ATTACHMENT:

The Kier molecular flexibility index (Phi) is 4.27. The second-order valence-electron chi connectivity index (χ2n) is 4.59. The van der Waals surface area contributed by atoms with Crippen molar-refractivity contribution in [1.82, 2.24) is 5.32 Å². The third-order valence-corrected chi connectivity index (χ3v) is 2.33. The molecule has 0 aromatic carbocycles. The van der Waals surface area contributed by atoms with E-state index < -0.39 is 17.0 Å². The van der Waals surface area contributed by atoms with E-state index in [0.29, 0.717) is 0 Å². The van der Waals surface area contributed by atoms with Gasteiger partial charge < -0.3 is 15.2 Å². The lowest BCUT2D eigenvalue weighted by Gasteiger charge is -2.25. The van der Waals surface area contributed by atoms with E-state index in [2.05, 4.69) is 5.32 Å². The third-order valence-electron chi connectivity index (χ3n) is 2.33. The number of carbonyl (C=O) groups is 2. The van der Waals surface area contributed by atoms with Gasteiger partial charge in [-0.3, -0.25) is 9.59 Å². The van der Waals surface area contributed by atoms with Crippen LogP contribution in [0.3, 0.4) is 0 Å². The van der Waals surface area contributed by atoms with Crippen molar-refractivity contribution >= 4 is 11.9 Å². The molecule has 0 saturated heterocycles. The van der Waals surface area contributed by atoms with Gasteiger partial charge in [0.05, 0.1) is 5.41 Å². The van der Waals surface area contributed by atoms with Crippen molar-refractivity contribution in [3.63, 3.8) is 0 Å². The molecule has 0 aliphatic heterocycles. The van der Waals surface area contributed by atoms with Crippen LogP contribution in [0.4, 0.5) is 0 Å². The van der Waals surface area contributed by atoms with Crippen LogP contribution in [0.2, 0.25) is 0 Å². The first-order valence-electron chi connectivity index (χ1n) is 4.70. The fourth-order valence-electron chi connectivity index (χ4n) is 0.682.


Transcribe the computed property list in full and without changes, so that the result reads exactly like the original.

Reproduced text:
The Kier molecular flexibility index (Phi) is 4.27. The second-order valence-electron chi connectivity index (χ2n) is 4.59. The van der Waals surface area contributed by atoms with Crippen molar-refractivity contribution in [1.82, 2.24) is 5.32 Å². The third-order valence-corrected chi connectivity index (χ3v) is 2.33. The molecule has 0 aromatic carbocycles. The van der Waals surface area contributed by atoms with E-state index < -0.39 is 17.0 Å². The van der Waals surface area contributed by atoms with E-state index in [0.29, 0.717) is 0 Å². The van der Waals surface area contributed by atoms with Gasteiger partial charge < -0.3 is 15.2 Å². The lowest BCUT2D eigenvalue weighted by Gasteiger charge is -2.25. The van der Waals surface area contributed by atoms with E-state index in [2.05, 4.69) is 5.32 Å². The third-order valence-electron chi connectivity index (χ3n) is 2.33. The number of carbonyl (C=O) groups is 2. The van der Waals surface area contributed by atoms with Gasteiger partial charge in [-0.3, -0.25) is 9.59 Å². The van der Waals surface area contributed by atoms with Crippen LogP contribution in [0.3, 0.4) is 0 Å². The van der Waals surface area contributed by atoms with Crippen molar-refractivity contribution >= 4 is 11.9 Å². The molecule has 0 saturated heterocycles. The van der Waals surface area contributed by atoms with Gasteiger partial charge in [0.05, 0.1) is 5.41 Å². The van der Waals surface area contributed by atoms with Crippen molar-refractivity contribution in [3.63, 3.8) is 0 Å². The molecule has 0 aliphatic heterocycles. The van der Waals surface area contributed by atoms with Crippen LogP contribution in [0.4, 0.5) is 0 Å². The van der Waals surface area contributed by atoms with Crippen LogP contribution in [0.2, 0.25) is 0 Å². The first-order valence-electron chi connectivity index (χ1n) is 4.70. The fourth-order valence-electron chi connectivity index (χ4n) is 0.682.